Let $\omega_1$ be the first uncountable ordinal. Let $L$ denote $\omega_1 \times [0,1)$ with the order topology and smallest element removed. How can we show this space is not second countable?

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    $\begingroup$ It has an uncountable discrete subset. $\endgroup$ – Daniel Fischer Feb 22 '14 at 18:40
  • $\begingroup$ @DanielFischer: To see that $\omega_1$ has an uncountable, discrete subset, I can just take $\{\alpha +1 : \alpha \in \omega_1\}$? $\endgroup$ – Mike F Dec 14 '15 at 21:36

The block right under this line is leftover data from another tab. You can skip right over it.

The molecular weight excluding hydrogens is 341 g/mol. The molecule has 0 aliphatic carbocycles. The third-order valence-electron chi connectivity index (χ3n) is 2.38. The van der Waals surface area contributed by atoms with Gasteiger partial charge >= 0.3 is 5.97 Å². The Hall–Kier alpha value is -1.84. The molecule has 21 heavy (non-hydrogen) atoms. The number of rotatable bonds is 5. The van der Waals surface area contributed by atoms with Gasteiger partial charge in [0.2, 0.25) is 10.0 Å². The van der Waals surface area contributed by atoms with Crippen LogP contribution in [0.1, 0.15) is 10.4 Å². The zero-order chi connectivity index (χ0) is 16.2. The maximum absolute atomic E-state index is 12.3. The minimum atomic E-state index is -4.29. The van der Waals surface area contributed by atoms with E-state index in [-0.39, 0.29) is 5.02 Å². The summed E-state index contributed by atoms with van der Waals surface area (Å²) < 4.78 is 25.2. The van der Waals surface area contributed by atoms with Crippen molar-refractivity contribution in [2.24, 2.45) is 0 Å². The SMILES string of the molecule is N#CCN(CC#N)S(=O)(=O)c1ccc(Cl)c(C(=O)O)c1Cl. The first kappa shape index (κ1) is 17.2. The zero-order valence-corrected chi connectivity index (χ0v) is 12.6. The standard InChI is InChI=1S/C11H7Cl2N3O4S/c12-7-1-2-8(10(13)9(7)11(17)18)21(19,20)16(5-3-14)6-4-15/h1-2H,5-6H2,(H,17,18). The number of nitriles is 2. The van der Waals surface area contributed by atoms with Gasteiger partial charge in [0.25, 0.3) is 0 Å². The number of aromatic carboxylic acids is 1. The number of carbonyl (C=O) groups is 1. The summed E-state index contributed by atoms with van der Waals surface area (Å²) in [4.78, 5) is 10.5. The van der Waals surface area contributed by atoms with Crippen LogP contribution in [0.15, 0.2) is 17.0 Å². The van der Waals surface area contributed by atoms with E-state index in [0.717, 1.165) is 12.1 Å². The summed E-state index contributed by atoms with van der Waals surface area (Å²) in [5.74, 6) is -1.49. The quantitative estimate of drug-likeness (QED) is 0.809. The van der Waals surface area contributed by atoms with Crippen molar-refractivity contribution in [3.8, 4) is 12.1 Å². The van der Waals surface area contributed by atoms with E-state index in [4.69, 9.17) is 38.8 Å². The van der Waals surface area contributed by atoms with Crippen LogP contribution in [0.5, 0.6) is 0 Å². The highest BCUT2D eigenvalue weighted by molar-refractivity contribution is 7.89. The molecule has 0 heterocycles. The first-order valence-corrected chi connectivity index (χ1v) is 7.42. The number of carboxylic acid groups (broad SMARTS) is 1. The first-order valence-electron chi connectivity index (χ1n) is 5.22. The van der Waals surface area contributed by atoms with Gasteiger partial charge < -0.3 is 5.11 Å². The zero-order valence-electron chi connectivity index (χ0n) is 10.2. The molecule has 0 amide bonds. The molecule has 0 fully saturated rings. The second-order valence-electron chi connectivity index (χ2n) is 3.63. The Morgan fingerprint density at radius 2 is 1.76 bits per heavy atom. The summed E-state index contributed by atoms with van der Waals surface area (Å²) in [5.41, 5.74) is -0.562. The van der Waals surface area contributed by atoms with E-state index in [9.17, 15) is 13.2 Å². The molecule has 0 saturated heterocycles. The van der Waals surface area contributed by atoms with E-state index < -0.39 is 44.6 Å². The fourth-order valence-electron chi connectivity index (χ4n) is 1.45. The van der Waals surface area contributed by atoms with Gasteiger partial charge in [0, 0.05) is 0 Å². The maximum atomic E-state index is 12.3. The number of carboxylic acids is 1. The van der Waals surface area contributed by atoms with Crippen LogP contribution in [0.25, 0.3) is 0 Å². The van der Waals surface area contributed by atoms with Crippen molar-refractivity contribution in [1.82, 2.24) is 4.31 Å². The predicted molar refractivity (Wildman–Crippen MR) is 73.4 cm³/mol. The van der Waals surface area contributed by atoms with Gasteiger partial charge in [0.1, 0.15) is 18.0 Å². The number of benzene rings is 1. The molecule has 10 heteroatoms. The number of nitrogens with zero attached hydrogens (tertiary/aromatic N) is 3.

• $\begingroup$ @MikeF Yes, that works. $\endgroup$ – Daniel Fischer Dec 14 '15 at 21:39

If $A$ is a countable subset of $L$, say $A = \{(\alpha_n, t_n): n \in \omega \}$, then let $\alpha+1 \in \omega_1$ be an successor ordinal strictly larger than all $\alpha_n$, which can be done as all countable subsets of $\omega_1$ are bounded above. Then $(\alpha+1, \frac{1}{2})$ has a neighbourhood $\{\alpha+1\} \times (0,1)$ in $L$ that misses all members of $A$.

This shows that no countable subset of $L$ can be dense, i.e. $L$ is not separable. As a second countable space is always separable, $L$ does not have a countable base as well.


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